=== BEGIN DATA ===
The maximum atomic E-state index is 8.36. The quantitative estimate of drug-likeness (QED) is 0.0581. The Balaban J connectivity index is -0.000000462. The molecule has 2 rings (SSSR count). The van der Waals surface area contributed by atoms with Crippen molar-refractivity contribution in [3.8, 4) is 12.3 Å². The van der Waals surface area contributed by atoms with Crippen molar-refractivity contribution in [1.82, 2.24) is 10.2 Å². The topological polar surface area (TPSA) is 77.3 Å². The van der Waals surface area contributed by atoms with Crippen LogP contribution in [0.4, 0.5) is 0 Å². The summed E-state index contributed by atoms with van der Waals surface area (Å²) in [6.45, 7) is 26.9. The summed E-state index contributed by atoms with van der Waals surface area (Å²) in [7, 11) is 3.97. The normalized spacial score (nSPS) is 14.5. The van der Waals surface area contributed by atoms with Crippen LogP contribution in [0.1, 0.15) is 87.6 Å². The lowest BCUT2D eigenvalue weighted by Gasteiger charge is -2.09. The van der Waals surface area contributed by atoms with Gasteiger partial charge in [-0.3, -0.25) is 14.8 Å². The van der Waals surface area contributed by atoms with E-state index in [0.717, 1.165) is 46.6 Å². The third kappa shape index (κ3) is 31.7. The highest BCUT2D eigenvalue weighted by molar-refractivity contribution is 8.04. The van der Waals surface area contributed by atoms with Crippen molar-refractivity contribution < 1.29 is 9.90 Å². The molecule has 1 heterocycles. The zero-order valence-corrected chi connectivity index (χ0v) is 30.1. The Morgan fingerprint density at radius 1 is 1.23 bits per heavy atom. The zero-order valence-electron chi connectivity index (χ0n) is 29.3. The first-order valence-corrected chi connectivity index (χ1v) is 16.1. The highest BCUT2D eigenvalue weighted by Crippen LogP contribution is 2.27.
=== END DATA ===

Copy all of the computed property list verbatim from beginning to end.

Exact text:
The maximum atomic E-state index is 8.36. The quantitative estimate of drug-likeness (QED) is 0.0581. The Balaban J connectivity index is -0.000000462. The molecule has 2 rings (SSSR count). The van der Waals surface area contributed by atoms with Crippen molar-refractivity contribution in [3.8, 4) is 12.3 Å². The van der Waals surface area contributed by atoms with Crippen molar-refractivity contribution in [1.82, 2.24) is 10.2 Å². The topological polar surface area (TPSA) is 77.3 Å². The van der Waals surface area contributed by atoms with Crippen LogP contribution in [0.4, 0.5) is 0 Å². The summed E-state index contributed by atoms with van der Waals surface area (Å²) in [6.45, 7) is 26.9. The summed E-state index contributed by atoms with van der Waals surface area (Å²) in [7, 11) is 3.97. The normalized spacial score (nSPS) is 14.5. The van der Waals surface area contributed by atoms with Crippen LogP contribution in [0.1, 0.15) is 87.6 Å². The lowest BCUT2D eigenvalue weighted by Gasteiger charge is -2.09. The van der Waals surface area contributed by atoms with Gasteiger partial charge in [-0.3, -0.25) is 14.8 Å². The van der Waals surface area contributed by atoms with E-state index in [0.717, 1.165) is 46.6 Å². The third kappa shape index (κ3) is 31.7. The highest BCUT2D eigenvalue weighted by molar-refractivity contribution is 8.04. The van der Waals surface area contributed by atoms with Crippen molar-refractivity contribution < 1.29 is 9.90 Å². The molecule has 1 heterocycles. The zero-order valence-corrected chi connectivity index (χ0v) is 30.1. The Morgan fingerprint density at radius 1 is 1.23 bits per heavy atom. The zero-order valence-electron chi connectivity index (χ0n) is 29.3. The first-order valence-corrected chi connectivity index (χ1v) is 16.1. The highest BCUT2D eigenvalue weighted by Crippen LogP contribution is 2.27.